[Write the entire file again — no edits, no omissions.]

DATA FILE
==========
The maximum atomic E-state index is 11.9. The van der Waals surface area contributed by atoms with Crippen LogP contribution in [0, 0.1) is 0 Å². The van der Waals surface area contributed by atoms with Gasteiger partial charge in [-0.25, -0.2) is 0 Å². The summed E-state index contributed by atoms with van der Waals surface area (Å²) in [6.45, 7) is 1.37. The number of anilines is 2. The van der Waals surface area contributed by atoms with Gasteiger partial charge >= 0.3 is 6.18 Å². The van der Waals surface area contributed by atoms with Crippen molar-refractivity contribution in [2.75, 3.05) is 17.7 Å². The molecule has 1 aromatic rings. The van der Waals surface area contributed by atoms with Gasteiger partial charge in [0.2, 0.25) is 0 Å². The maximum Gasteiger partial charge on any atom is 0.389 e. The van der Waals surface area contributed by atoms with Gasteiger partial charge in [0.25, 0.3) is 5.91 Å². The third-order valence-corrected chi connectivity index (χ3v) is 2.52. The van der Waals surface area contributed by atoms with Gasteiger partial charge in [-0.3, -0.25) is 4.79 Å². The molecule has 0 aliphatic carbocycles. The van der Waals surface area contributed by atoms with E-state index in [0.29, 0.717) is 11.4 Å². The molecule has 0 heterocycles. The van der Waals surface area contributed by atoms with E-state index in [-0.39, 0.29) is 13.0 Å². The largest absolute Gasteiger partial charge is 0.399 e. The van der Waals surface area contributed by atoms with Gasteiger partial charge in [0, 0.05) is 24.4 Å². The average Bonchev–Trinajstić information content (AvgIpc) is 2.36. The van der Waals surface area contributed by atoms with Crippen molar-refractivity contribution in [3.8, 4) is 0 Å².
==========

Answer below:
The maximum atomic E-state index is 11.9. The van der Waals surface area contributed by atoms with Crippen LogP contribution in [0, 0.1) is 0 Å². The van der Waals surface area contributed by atoms with Gasteiger partial charge in [-0.25, -0.2) is 0 Å². The summed E-state index contributed by atoms with van der Waals surface area (Å²) in [6.45, 7) is 1.37. The number of anilines is 2. The van der Waals surface area contributed by atoms with Gasteiger partial charge >= 0.3 is 6.18 Å². The van der Waals surface area contributed by atoms with Crippen molar-refractivity contribution in [2.75, 3.05) is 17.7 Å². The molecule has 1 aromatic rings. The van der Waals surface area contributed by atoms with Gasteiger partial charge in [0.2, 0.25) is 0 Å². The maximum Gasteiger partial charge on any atom is 0.389 e. The van der Waals surface area contributed by atoms with Gasteiger partial charge in [0.25, 0.3) is 5.91 Å². The third-order valence-corrected chi connectivity index (χ3v) is 2.52. The van der Waals surface area contributed by atoms with Gasteiger partial charge in [-0.3, -0.25) is 4.79 Å². The molecule has 0 aliphatic carbocycles. The van der Waals surface area contributed by atoms with E-state index in [0.29, 0.717) is 11.4 Å². The molecule has 0 heterocycles. The van der Waals surface area contributed by atoms with E-state index in [-0.39, 0.29) is 13.0 Å². The largest absolute Gasteiger partial charge is 0.399 e. The van der Waals surface area contributed by atoms with Gasteiger partial charge in [0, 0.05) is 24.4 Å². The average Bonchev–Trinajstić information content (AvgIpc) is 2.36. The van der Waals surface area contributed by atoms with Crippen molar-refractivity contribution in [3.8, 4) is 0 Å².